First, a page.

BUY MY BOOK OR ELSE!  Roderick T. Long

Archives: March 2006

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Happiness in Las Vegas

[cross-posted at Liberty & Power]

Tomorrow I’m off to Las Vegas for the (unluckily monikered) APEE, where I’ll be contributing to a panel on “Happiness: Philosophical and Economic Perspectives.” (Essentially I’ll be trying to defend an Aristotelean conception of happiness on praxeological grounds.) Take a look at the participant list and you’ll see why it would be a bad thing for the libertarian movement if Vegas got nuked over the weekend.

I have more to say about the French situation, but it’ll have to wait until I get back.

In the meantime, check out Charles’ recent rebuttal of a frequent argument against worker-run industry, as well as an interesting discussion of urban vs. agrarian virtues in the comments section of his recent post on immigration.

Posted March 31st, 2006

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Subversion from the Sea

I’m continuing to work my way through some of the lesser-known works of Jules Verne and H. G. Wells, and thought I would comment on the two latest:

Posted March 26th, 2006

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Another Loony Left-Libertarian Screed from Roderick

[cross-posted at Liberty & Power]

What the current protests in France are about, at least inter alia, is the French government’s proposal to allow employers to fire their workers – a right they’re currently not allowed.

 Agora! Anarchy! Action! It might seem clear which side a libertarian has to be on in this dispute: of course libertarians favour freedom of association, which includes the freedom of either party to exit an employment contract. Thus the new proposal apparently represents a move in the direction of a free market: the government is right, and the protestors are wrong.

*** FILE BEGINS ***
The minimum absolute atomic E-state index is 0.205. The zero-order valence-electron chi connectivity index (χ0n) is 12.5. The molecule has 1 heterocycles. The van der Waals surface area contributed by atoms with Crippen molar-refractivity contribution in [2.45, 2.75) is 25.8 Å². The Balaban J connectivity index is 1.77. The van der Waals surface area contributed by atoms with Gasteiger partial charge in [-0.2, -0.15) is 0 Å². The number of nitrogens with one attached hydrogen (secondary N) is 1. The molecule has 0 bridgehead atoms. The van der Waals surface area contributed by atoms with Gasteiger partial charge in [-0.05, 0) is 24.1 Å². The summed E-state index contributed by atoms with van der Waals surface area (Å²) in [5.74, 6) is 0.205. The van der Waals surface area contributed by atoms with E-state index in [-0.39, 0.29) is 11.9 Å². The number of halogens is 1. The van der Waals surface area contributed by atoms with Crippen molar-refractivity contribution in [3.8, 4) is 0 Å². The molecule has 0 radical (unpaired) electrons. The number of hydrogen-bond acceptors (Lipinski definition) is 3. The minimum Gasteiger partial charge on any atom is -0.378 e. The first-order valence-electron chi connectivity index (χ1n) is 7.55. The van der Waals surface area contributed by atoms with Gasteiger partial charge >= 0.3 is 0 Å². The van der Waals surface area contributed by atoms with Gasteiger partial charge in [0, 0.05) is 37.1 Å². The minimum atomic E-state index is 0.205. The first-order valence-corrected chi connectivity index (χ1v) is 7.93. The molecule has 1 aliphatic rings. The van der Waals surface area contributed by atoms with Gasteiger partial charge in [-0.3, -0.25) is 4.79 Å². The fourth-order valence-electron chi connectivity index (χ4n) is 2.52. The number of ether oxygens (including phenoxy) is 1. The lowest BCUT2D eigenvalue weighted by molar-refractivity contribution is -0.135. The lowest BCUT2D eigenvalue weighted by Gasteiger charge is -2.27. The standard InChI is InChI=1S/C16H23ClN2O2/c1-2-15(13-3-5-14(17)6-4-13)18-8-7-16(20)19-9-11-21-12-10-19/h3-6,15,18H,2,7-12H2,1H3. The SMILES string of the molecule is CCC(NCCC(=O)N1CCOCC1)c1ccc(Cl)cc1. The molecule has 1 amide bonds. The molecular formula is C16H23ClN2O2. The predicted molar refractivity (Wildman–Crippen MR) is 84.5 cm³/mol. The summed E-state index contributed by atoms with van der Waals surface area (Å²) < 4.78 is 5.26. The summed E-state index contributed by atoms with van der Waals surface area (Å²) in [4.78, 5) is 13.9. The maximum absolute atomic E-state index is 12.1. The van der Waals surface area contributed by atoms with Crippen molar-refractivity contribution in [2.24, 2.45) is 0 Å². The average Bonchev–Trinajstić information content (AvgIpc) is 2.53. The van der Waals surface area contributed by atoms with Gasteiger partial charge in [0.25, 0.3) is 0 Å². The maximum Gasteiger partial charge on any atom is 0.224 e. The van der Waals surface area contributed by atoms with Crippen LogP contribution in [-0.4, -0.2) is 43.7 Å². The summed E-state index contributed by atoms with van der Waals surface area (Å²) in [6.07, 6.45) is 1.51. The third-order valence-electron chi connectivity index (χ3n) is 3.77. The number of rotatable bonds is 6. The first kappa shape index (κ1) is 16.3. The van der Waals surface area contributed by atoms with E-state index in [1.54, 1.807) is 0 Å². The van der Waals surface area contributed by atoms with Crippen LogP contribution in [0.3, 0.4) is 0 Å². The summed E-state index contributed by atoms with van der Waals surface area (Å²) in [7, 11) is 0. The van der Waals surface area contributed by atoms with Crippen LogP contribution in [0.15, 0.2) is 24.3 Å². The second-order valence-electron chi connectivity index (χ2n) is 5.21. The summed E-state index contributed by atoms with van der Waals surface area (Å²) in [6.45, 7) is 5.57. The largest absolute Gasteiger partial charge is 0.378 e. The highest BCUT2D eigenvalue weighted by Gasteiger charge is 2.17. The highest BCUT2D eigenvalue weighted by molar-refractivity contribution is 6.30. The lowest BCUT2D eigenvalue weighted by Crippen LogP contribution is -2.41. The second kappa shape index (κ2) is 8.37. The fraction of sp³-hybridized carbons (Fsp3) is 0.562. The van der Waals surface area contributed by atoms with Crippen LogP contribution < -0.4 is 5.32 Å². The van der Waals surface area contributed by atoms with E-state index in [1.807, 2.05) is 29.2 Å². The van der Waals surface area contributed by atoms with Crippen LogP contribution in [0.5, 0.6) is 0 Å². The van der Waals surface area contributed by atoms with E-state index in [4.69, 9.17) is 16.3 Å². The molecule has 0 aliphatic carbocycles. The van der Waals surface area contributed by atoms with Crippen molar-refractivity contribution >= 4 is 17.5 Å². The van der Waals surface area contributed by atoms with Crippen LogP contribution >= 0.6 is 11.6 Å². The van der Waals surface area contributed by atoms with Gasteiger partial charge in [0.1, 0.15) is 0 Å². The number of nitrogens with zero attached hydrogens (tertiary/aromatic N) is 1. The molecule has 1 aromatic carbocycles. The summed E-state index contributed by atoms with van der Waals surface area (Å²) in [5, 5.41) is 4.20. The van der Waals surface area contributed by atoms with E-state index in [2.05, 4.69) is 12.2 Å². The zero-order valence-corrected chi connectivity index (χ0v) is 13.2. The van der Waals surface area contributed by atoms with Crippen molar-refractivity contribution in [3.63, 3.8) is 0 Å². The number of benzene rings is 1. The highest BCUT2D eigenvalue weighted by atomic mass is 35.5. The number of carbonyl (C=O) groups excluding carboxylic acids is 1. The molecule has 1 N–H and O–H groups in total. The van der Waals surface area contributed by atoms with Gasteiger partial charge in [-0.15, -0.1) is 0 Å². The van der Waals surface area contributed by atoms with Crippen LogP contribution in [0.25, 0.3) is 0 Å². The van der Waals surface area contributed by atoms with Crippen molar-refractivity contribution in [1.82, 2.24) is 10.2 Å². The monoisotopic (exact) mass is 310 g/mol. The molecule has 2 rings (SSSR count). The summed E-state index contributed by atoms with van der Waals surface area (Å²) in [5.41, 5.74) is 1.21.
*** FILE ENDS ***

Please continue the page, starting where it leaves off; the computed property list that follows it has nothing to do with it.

But things aren’t quite so simple.

Of course in a free market there would be no legal restrictions (except those contractually agreed to) on an employer’s right to fire an employee. But from the fact that there would be no X in a free society, it doesn’t follow that absolutely any situation will be moved in the direction of freedom simply by removing X. (Compare: from the fact that a healthy person wouldn’t have a pacemaker, it doesn’t follow that the health of anyone who has a pacemaker would be improved by its removal.)

As I recently wrote elsewhere:

Whether something counts as a reduction of restrictions on liberty depends on the context. Remember when Reagan “deregulated” the Savings & Loans – such deregulation could be a good thing under many circumstances, but given that he didn’t remove federal deposit insurance, “deregulation” amounted in that context to an increase of aggression against the taxpayers, licensing the S&Ls to takes greater risks with taxpayers’ money.

So in this case: when government passes laws giving group A unjust privileges over group B, and then passes another law giving B some protection against A, then repealing the second law without repealing the first amounts to increasing A’s unjust privilege over B. Of course a free society would have neither the first nor the second law, but repealing them in the wrong order can actually decrease rather than increase liberty.
Just as deregulating the S&Ls doesn’t count as a move toward liberty if it isn’t accompanied by an end to tax-funded deposit insurance, so in general a removal of restrictions on an entity doesn’t count as a move toward liberty if the entity is still a substantial recipient of government privilege or subsidy. For the more that an entity benefits from government intervention, the closer it comes to being an arm of the State – in which case lifting restrictions on it is, to that extent, lifting restrictions on the State.

As Kevin Carson writes:

[S]ince the state’s intervention, directly or indirectly, has been in the interests of the plutocracy, it matters a great deal which functions of the state should be axed first. The first to go should be those forms of intervention in the market that subsidize economic centralization and the concentration of wealth, reduce the bargaining power of labor, and ensure monopoly returns to the owners of land and capital. The last to go should be those government functions that make the system of class exploitation marginally bearable for labor. In the words of Thomas Knapp of the Democratic Freedom Caucus, that means cutting welfare from the top down, and taxes from the bottom up.
While I don’t agree with Kevin as to what in every case counts as “monopoly returns to the owners of land and capital” (he thinks absentee land ownership is unjust, I don’t – see our exchange on Lockean vs. Tuckerite theories of property rights in the forthcoming issue of JLS), I certainly agree with the general sentiment.

To clarify: the claim is not that we need to favour some restrictions on liberty now in order to gain greater liberty later. There are plenty who’ve held that view, from Marx to Chomsky to Victor Yarros – but not me, comrade. The claim is rather that what would count as lifting a restriction on liberty in one context does not so count in another context.